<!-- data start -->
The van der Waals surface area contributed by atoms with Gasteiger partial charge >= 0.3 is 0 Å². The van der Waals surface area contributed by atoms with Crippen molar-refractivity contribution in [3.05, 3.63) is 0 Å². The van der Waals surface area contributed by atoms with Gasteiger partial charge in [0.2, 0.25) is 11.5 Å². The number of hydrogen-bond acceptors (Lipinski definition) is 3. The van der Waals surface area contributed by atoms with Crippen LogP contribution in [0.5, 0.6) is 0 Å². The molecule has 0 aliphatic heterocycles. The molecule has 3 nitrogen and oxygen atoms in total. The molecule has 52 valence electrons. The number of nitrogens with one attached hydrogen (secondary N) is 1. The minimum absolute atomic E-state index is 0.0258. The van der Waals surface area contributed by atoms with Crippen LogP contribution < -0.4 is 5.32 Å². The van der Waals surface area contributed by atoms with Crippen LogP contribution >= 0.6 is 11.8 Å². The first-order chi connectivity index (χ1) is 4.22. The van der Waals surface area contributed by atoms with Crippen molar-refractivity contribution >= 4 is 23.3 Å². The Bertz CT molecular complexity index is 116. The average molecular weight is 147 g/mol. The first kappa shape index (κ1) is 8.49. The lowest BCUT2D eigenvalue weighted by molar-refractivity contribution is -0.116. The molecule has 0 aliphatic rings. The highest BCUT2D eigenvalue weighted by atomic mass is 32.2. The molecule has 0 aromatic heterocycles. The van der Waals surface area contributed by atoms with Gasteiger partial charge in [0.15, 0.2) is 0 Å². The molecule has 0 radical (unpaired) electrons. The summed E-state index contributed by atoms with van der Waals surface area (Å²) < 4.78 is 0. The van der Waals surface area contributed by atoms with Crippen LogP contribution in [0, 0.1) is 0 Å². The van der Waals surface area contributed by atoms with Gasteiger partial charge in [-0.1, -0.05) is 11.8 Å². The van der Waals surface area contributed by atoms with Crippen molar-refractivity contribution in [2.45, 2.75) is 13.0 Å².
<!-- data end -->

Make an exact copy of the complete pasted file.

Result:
The van der Waals surface area contributed by atoms with Gasteiger partial charge >= 0.3 is 0 Å². The van der Waals surface area contributed by atoms with Crippen molar-refractivity contribution in [3.05, 3.63) is 0 Å². The van der Waals surface area contributed by atoms with Gasteiger partial charge in [0.2, 0.25) is 11.5 Å². The number of hydrogen-bond acceptors (Lipinski definition) is 3. The van der Waals surface area contributed by atoms with Crippen LogP contribution in [0.5, 0.6) is 0 Å². The molecule has 0 aliphatic heterocycles. The molecule has 3 nitrogen and oxygen atoms in total. The molecule has 52 valence electrons. The number of nitrogens with one attached hydrogen (secondary N) is 1. The minimum absolute atomic E-state index is 0.0258. The van der Waals surface area contributed by atoms with Crippen LogP contribution < -0.4 is 5.32 Å². The van der Waals surface area contributed by atoms with Crippen LogP contribution >= 0.6 is 11.8 Å². The first-order chi connectivity index (χ1) is 4.22. The van der Waals surface area contributed by atoms with Crippen molar-refractivity contribution >= 4 is 23.3 Å². The Bertz CT molecular complexity index is 116. The average molecular weight is 147 g/mol. The first kappa shape index (κ1) is 8.49. The lowest BCUT2D eigenvalue weighted by molar-refractivity contribution is -0.116. The molecule has 0 aliphatic rings. The highest BCUT2D eigenvalue weighted by atomic mass is 32.2. The molecule has 0 aromatic heterocycles. The van der Waals surface area contributed by atoms with Gasteiger partial charge in [0.15, 0.2) is 0 Å². The molecule has 0 radical (unpaired) electrons. The summed E-state index contributed by atoms with van der Waals surface area (Å²) < 4.78 is 0. The van der Waals surface area contributed by atoms with Crippen LogP contribution in [0, 0.1) is 0 Å². The van der Waals surface area contributed by atoms with Gasteiger partial charge in [-0.1, -0.05) is 11.8 Å². The van der Waals surface area contributed by atoms with Crippen molar-refractivity contribution in [2.45, 2.75) is 13.0 Å².